Mt. Gretna Newsletter
Mt. Gretna, Pa. . . .'Not a place, but a spirit."
-- Marlin Seiders (1927-2008)
October 1, 2010
town that measures its progress by what it preserves
Among those who have lived year-round in Mt. Gretna for a decade or more,
fall often ranks as the favorite season.
It's a secret, however, that many year-rounders prefer to keep hidden,
and one that those who know the town only from a summertime perspective
can scarcely appreciate.
Trickles, not torrents
One recent convert to Mt. Gretna summer living, extending his
stay into September for the first time this year, expressed genuine
surprise: "Why, the town folds up after Labor Day," he harrumphed,
packing his bags and retreating to his permanent home in Florida.
What he took as disappointment, however, those who remain regard as
something akin to pure gold.
Fall is when Mt. Gretna's sometime prodding summertime pace slows to a
faint, mellow murmur.
Visitors still drop into town on Indian Summer weekends, of course, but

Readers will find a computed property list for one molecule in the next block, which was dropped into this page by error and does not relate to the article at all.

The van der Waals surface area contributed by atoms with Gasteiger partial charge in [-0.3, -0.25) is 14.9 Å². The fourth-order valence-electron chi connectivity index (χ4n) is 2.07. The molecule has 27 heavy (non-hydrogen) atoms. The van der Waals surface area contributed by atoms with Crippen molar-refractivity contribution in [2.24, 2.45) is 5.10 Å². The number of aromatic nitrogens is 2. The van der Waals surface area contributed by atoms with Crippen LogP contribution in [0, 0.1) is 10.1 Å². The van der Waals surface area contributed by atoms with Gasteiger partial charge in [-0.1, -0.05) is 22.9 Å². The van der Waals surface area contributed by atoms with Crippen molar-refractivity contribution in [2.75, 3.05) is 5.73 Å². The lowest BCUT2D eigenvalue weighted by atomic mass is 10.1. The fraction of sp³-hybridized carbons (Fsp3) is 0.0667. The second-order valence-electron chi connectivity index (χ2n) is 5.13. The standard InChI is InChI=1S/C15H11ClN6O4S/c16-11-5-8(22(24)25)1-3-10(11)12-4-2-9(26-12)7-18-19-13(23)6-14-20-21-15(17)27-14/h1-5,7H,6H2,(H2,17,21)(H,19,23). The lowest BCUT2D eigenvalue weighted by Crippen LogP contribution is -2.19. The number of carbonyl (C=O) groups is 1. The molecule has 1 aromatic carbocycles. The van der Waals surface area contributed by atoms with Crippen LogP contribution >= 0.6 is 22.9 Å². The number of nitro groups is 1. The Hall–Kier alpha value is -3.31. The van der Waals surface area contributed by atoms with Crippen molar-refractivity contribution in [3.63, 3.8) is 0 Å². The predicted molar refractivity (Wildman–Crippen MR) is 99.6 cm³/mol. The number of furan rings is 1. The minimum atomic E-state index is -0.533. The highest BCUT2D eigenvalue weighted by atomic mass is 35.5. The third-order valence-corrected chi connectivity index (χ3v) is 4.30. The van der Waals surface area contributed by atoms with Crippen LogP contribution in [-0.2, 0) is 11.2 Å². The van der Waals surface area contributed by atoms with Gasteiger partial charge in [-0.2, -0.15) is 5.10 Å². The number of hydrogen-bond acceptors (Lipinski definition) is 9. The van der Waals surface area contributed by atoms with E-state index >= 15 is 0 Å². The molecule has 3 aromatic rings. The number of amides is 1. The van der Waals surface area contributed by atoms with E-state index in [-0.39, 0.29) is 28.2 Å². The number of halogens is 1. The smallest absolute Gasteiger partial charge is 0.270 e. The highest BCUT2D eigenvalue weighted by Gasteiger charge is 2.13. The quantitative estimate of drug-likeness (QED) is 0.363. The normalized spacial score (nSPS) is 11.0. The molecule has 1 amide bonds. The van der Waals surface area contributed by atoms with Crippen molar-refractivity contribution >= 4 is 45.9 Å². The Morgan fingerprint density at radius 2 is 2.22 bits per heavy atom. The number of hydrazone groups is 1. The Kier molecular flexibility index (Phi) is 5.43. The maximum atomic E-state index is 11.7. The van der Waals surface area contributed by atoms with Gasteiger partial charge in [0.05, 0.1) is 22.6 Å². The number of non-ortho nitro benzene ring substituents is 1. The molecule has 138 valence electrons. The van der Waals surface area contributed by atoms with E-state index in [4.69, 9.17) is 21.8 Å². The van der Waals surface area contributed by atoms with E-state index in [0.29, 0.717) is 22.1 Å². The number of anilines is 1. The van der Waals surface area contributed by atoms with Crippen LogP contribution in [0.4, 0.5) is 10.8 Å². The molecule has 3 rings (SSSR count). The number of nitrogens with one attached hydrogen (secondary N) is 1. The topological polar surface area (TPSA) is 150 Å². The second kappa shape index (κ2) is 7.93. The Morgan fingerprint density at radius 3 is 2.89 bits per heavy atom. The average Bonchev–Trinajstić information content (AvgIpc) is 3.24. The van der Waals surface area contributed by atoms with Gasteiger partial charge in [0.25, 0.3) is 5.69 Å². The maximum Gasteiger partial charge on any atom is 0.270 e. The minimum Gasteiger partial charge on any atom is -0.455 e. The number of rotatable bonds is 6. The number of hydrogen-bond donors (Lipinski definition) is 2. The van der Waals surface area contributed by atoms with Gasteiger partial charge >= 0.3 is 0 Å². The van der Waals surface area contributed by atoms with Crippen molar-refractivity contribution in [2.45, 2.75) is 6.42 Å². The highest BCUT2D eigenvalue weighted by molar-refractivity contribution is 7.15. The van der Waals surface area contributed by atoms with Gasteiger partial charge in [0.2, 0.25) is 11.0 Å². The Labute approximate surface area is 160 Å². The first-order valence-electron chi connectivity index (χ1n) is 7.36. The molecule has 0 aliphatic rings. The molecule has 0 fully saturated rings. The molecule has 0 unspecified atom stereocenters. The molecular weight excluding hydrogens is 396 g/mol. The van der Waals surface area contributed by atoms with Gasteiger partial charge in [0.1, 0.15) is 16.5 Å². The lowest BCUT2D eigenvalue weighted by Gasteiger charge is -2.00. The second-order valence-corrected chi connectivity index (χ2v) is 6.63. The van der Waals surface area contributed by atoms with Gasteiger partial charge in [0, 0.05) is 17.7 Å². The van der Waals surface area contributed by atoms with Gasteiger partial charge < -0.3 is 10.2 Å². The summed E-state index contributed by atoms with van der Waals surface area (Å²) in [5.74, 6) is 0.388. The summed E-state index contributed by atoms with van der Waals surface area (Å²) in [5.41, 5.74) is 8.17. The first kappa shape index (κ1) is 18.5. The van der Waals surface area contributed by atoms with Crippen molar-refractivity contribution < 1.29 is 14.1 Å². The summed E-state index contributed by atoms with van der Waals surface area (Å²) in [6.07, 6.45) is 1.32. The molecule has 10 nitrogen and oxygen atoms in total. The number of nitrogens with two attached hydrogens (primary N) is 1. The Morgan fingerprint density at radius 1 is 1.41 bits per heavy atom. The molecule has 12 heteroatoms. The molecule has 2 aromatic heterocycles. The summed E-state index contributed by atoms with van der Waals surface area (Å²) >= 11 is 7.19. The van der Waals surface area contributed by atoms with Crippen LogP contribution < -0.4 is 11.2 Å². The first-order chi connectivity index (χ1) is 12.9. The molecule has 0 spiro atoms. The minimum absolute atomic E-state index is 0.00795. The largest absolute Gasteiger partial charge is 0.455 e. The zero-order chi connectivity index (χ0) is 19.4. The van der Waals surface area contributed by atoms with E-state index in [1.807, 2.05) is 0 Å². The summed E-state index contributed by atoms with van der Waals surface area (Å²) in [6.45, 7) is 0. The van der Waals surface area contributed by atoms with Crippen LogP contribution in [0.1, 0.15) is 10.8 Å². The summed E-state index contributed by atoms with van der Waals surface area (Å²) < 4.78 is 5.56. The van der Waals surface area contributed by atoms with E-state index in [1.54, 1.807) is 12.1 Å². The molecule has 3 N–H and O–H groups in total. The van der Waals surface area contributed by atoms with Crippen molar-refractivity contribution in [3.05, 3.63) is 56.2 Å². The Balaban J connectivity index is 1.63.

in trickles rather than torrents. Hand-holding couples, usually. In
numbers just steady enough to remind those who remain that what's left
over at the close of a busy summer season is more than enough to satisfy
the spirit and resonat
A delicate balance
e in the soul. As if such reminders were necessary.
Trees and leaves and plants and shrubs blend into soft, reassuring tones
that signal not an end but a return. Something solid awaits. Solid and
secure. A touchstone by which to measure choices.
For fall is also a time when Mt. Gretna enters into a period of renewal,
reflecting on the summer just past. The assessment of a past season
becomes an annual rite in a town that often measures its progress in
terms of what it has preserved rather than what it has added.
Look deeply into what gives the town its appeal. Reflect on qualities that